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Moe (?, pronounced [mo.e], literally "budding", as with a plant or adorable), occasionally spelled Moé, is a Japanese slang word originally referring to a strong interest in a particular type or style of character in video games, anime or manga. For example, 眼鏡っ娘萌え, meganekko-moe, "glasses-girl moe", describes a person who is attracted to fictional characters with eyeglasses. "Moe!" is also used within anime fandom as an interjection referring to a character the speaker considers to be a moekko (a blossoming or "budding" girl).

The archetype is used in some anime and manga, such as Konata Izumi of Lucky Star[1].

Origins

The term's origin and etymology is unknown. Anime columnist John Oppliger has outlined several popular theories describing how the term would have stemmed from the name of anime heroines (such as Hotaru Tomoe from Sailor Moon or Moe Sagisawa from the 1993 anime Kyoryu Wakusei).[2] Psychologist Tamaki Saitō identifies it as coming from the Japanese word for "budding".[3] Ken Kitabayashi of the Nomura Research Institute has defined moe as "being strongly attracted to one's ideals", and identifies a pun with "sprouting" and the words moyasu or moeru, which mean "burning" (in the sense of one's heart burning, or burning with passion).[4] Galbraith states that the term came from 2channel in the 1990s, discussing female characters who were "hybrids of the Lolikon (Lolita Complex) and bishoujo (beautiful girl) genres".[5]

Comiket organiser Ichikawa Koichi has described Lum Invader of Urusei Yatsura as being both the source of moe and the first tsundere.[6]

According to Hiroki Azuma, as Rei Ayanami became a more prominent character among fans, she "changed the rules" governing what people regarded as moe-inspiring. The industry has since created many characters which share her traits of pale skin, blue hair and a "quiet personality".[7]

Commercial application

With moe anthropomorphism, moe characteristics are applied to give human elements to non-human objects. The Gradius video game series features a spaceship in the name of Vic Viper. For a spin-off game, moe is applied to Vic Viper to create Otomedius.[8] Moe characters have expanded within the Japanese media market. In 2004, the market for moe media such as printed media, video, and games was worth 88 billion yen. This is roughly one-third of the estimated 290 billion yen otaku market in Japan.[9]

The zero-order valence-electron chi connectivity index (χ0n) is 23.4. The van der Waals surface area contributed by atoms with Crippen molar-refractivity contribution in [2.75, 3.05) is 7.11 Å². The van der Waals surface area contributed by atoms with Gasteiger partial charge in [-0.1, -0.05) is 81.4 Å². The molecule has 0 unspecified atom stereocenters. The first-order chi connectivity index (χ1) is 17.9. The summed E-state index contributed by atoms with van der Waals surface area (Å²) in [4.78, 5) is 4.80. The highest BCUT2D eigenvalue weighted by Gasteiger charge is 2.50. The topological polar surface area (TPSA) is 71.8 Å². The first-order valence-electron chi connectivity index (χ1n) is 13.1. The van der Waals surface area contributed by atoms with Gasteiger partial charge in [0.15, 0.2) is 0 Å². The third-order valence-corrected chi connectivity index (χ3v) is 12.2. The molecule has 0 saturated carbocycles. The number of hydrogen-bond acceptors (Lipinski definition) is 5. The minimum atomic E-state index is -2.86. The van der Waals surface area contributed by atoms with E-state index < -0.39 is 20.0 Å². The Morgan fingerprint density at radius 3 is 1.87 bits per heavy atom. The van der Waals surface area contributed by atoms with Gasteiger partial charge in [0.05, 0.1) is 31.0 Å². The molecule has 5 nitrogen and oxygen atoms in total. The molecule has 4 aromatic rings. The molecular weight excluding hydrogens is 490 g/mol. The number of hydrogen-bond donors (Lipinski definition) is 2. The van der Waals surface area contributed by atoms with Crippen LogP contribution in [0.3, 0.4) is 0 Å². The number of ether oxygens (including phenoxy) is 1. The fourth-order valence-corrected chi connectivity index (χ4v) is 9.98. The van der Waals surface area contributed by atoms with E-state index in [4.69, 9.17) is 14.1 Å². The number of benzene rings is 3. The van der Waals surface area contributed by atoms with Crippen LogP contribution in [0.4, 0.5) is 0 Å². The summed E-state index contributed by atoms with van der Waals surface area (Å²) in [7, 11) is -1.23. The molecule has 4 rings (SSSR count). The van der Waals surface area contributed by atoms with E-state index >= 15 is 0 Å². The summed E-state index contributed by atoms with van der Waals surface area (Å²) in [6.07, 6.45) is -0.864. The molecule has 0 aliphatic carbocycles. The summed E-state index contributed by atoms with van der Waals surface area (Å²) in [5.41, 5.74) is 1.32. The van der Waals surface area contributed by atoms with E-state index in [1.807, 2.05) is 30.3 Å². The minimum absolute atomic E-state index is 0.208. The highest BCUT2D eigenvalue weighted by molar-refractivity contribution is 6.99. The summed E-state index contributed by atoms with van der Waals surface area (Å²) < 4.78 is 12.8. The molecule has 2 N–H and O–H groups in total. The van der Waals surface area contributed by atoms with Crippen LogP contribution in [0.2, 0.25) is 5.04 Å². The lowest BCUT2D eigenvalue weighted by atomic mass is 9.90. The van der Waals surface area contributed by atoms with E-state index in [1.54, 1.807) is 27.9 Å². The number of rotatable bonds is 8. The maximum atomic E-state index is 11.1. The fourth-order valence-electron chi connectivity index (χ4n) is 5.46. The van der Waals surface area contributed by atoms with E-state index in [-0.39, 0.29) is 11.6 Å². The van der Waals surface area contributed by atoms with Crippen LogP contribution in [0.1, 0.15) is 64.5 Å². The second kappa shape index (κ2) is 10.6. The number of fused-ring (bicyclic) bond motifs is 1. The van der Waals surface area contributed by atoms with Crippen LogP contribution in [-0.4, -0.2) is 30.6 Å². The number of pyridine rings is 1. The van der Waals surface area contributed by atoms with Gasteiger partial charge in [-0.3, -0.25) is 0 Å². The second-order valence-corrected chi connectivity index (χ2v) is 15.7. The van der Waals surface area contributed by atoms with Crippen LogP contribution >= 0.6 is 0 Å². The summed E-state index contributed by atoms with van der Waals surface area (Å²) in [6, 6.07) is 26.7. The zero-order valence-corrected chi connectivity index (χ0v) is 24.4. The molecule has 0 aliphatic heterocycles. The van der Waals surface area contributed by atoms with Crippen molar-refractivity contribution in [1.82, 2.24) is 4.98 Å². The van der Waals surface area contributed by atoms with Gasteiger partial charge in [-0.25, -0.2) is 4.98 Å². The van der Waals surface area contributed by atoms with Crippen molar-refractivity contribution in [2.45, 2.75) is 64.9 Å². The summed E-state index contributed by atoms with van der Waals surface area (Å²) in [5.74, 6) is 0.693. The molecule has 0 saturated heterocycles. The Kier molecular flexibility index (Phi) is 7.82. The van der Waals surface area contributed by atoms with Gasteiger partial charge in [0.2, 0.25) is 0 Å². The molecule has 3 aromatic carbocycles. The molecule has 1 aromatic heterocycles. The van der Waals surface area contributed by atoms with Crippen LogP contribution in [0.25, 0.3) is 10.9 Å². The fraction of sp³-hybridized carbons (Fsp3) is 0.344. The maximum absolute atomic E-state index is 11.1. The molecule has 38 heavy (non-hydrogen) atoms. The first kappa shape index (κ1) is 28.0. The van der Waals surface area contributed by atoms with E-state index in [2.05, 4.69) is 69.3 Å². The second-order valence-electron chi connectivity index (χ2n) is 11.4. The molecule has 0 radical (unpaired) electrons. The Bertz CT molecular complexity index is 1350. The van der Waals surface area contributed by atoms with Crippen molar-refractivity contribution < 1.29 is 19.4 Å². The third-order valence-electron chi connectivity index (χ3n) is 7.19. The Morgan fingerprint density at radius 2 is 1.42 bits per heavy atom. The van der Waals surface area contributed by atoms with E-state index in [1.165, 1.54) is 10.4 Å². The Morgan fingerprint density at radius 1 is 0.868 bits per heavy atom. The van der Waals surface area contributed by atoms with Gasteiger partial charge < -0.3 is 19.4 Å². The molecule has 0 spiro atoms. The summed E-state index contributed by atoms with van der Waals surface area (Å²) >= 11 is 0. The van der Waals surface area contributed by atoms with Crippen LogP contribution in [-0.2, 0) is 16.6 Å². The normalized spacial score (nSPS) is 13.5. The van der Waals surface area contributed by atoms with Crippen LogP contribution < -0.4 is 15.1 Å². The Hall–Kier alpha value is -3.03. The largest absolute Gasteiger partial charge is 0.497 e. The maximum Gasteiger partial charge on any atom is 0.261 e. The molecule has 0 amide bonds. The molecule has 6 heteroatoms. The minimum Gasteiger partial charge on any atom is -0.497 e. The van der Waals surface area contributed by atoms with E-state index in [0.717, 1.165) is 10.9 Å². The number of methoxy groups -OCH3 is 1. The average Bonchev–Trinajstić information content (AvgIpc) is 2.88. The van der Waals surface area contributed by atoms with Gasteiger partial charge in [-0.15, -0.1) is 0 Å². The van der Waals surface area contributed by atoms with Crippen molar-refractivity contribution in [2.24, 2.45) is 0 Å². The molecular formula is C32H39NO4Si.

Moe contests

Japanese magazine Dengeki Moeoh runs a column called "Moeoh Rankings" which features the top 10 moe characters of the month, as determined by reader votes.[10]

Saimoe

One such contest is the Anime Saimoe Tournament, which has been organized by members of 2channel every year since 2002.[11] Moe characters entering within the fiscal year starting July 1 and ending June 30 the following year are eligible. Each tournament has at least 280 moe characters. They must have any of the following qualifications:[12]

  • Anime newly broadcasted in Japan on TV or internet over 5 stories or a half of the full stories in that period
  • OVAs (Original Video Animations) newly released in Japan in that period
  • Anime films newly screened in Japan in that period

Spin-offs of the Saimoe Tournament include RPG Saimoe, which exclusively features video game characters, and SaiGAR, a competition between the manliest men of anime; despite the participation of Takamachi Nanoha in SaiGAR 2007.[13] In 2006 and 2007, the Saimoe Tournament became an increasingly international event; 2channel users obliged foreign otaku by putting up an English version of their rules page.[12]

Criticism